The growth of many natural populations depends on the
population’s density. When the population is low, its
growth is high. As the population grows, there is more
competition for food, predators become more abundant, and its
growth slows. A quantity called the *carrying capacity* is
the maximum density that a particular habitat can sustain. For
sparse populations, growth is often proportional to the density,
and for populations close to the carrying capacity, growth is
roughly proportional to the difference between the carrying
capacity and the population.

If *C* is the carrying capacity, and *k* is a
constant of proportionality representing the population’s
growth rate when the population density is very low, one way to
summarize the above is the equation,

(equation 1)

where *N* is the population density at time *t*,
and
is the rate of change in the population density. Observe that
when *N* is small, then approximately,

because *N* is much smaller than *C*. Hence,
there is exponential growth for small *N*. However, as
*N* increases toward *C*, the growth rate
diminishes and when *N* is close to *C*, we have,
approximately,

which approaches zero as *N* approaches *C*.
Thus equation (1) satisfies the description given above. Now we
need to solve this differential equation for the population
density (*N*) in terms of the time (*t*).

We can rearrange the equation to isolate *t*:

Integrating both sides,

where *A* is a constant.
Using algebra, we can rearrange the terms on the left side of
the equation as follows:

The left side can be integrated using the fact that

resulting in the equation

3) Finally, we solve for *N* to obtain

(equation 2)

Suppose for bald eagles in a certain area, the carrying
capacity of the habitat is estimated to be 14.2
eagles/km2., and the rate of
growth for a sparse population is *k =* 40% per year. A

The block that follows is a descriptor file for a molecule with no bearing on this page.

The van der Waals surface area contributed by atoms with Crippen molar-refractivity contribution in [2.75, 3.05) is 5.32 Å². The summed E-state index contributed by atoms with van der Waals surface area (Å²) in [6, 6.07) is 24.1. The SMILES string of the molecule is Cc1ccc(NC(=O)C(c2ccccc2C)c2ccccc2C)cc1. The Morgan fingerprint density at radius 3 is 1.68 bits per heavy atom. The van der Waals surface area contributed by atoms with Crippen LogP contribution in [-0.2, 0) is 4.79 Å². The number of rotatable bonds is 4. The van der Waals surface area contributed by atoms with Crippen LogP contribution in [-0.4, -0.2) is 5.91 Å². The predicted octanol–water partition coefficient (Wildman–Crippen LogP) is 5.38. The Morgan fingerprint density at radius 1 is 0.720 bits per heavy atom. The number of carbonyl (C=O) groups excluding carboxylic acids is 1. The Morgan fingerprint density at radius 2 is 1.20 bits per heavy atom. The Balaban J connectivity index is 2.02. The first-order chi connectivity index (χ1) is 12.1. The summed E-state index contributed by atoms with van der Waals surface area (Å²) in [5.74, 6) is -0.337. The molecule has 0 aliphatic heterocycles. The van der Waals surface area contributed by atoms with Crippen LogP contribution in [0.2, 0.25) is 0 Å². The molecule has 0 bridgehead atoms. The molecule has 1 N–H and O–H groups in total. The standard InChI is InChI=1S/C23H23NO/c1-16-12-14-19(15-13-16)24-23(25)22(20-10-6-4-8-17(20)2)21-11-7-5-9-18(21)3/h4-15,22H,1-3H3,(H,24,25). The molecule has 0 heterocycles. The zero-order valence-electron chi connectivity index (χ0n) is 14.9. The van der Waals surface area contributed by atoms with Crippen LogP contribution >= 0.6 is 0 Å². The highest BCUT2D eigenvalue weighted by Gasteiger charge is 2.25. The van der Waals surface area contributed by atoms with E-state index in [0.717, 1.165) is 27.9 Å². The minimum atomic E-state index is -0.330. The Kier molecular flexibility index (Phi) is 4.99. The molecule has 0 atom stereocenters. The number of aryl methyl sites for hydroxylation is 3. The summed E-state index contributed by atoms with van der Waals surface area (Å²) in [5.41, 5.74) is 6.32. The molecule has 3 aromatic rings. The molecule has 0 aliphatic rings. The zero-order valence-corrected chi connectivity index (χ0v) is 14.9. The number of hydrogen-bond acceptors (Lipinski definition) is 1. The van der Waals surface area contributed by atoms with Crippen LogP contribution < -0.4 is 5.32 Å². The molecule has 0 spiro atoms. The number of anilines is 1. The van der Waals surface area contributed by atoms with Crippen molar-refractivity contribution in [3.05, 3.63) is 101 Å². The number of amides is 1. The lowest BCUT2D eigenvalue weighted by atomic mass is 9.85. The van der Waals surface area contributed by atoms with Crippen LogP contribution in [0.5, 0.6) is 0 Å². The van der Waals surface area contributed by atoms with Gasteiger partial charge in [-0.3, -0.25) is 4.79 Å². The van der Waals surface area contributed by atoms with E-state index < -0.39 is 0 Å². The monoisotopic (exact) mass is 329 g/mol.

survey done in 1998 shows that the population density was 3.1
eagles/km2. What do you estimate
the population be in each year between 1995 and 2010 if
environmental conditions remain the same, i.e. that the carrying
capacity, *C*, and the growth rate, *k*, remain
unchanged?

We will measure the time in years, referring to 1998 as year
*t* = 0. When *t* = 0, equation (2)
becomes

Standard algebra yields *A* = -1.2755. Thus the
population density and time in years are related by

(equation 3)

For 1995, *t* = -3 and for 2010, *t* = 12.
Substitute each integer between -3 and 12 into the above equation
and compute *N*. If the information is graphed, with the
year, *t +* 1998, on the *x*-axis and the
population density, *N*, on the *y*-axis, figure 1
is the result.

When interpreting such results, remember some of the basic assumptions:

- The carrying capacity,
*C*, does not vary over the period of the analysis. - The growth rate,
*k*, does not vary over the period of the analysis. - The form of the growth is adequately described by the equation

Note that during the first few years when the density is much less than the carrying capacity, the growth seems to be exponential. As the density approaches the carrying capacity, the growth declines and the density will not exceed the carrying capacity.